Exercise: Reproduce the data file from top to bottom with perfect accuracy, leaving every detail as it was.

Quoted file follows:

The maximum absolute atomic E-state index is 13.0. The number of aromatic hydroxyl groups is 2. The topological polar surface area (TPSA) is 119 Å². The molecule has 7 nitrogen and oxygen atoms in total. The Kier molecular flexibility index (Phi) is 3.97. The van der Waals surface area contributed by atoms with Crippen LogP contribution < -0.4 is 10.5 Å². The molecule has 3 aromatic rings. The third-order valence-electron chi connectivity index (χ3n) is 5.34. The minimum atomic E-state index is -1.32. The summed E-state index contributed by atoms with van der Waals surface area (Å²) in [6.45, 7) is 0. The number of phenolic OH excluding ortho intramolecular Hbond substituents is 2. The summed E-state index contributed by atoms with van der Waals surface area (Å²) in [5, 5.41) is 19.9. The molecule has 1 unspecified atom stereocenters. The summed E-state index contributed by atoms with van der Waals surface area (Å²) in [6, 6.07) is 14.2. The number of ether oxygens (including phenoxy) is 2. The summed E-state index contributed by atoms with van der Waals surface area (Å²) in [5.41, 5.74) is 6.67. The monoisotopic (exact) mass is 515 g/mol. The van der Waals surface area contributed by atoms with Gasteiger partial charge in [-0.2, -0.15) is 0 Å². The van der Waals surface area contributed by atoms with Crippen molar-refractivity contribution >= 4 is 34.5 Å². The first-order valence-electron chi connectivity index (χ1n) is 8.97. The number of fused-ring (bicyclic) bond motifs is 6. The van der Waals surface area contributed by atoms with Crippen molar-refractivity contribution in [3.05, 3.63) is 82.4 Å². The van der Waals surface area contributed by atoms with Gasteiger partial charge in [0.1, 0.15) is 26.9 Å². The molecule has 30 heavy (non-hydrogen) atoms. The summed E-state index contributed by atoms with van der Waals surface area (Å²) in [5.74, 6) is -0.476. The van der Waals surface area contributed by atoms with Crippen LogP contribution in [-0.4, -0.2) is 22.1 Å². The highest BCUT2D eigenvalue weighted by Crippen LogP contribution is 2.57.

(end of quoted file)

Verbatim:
The maximum absolute atomic E-state index is 13.0. The number of aromatic hydroxyl groups is 2. The topological polar surface area (TPSA) is 119 Å². The molecule has 7 nitrogen and oxygen atoms in total. The Kier molecular flexibility index (Phi) is 3.97. The van der Waals surface area contributed by atoms with Crippen LogP contribution < -0.4 is 10.5 Å². The molecule has 3 aromatic rings. The third-order valence-electron chi connectivity index (χ3n) is 5.34. The minimum atomic E-state index is -1.32. The summed E-state index contributed by atoms with van der Waals surface area (Å²) in [6.45, 7) is 0. The number of phenolic OH excluding ortho intramolecular Hbond substituents is 2. The summed E-state index contributed by atoms with van der Waals surface area (Å²) in [5, 5.41) is 19.9. The molecule has 1 unspecified atom stereocenters. The summed E-state index contributed by atoms with van der Waals surface area (Å²) in [6, 6.07) is 14.2. The number of ether oxygens (including phenoxy) is 2. The summed E-state index contributed by atoms with van der Waals surface area (Å²) in [5.41, 5.74) is 6.67. The monoisotopic (exact) mass is 515 g/mol. The van der Waals surface area contributed by atoms with Gasteiger partial charge in [-0.2, -0.15) is 0 Å². The van der Waals surface area contributed by atoms with Crippen molar-refractivity contribution >= 4 is 34.5 Å². The first-order valence-electron chi connectivity index (χ1n) is 8.97. The number of fused-ring (bicyclic) bond motifs is 6. The van der Waals surface area contributed by atoms with Crippen molar-refractivity contribution in [3.05, 3.63) is 82.4 Å². The van der Waals surface area contributed by atoms with Gasteiger partial charge in [0.1, 0.15) is 26.9 Å². The molecule has 30 heavy (non-hydrogen) atoms. The summed E-state index contributed by atoms with van der Waals surface area (Å²) in [5.74, 6) is -0.476. The van der Waals surface area contributed by atoms with Crippen LogP contribution in [-0.4, -0.2) is 22.1 Å². The highest BCUT2D eigenvalue weighted by Crippen LogP contribution is 2.57.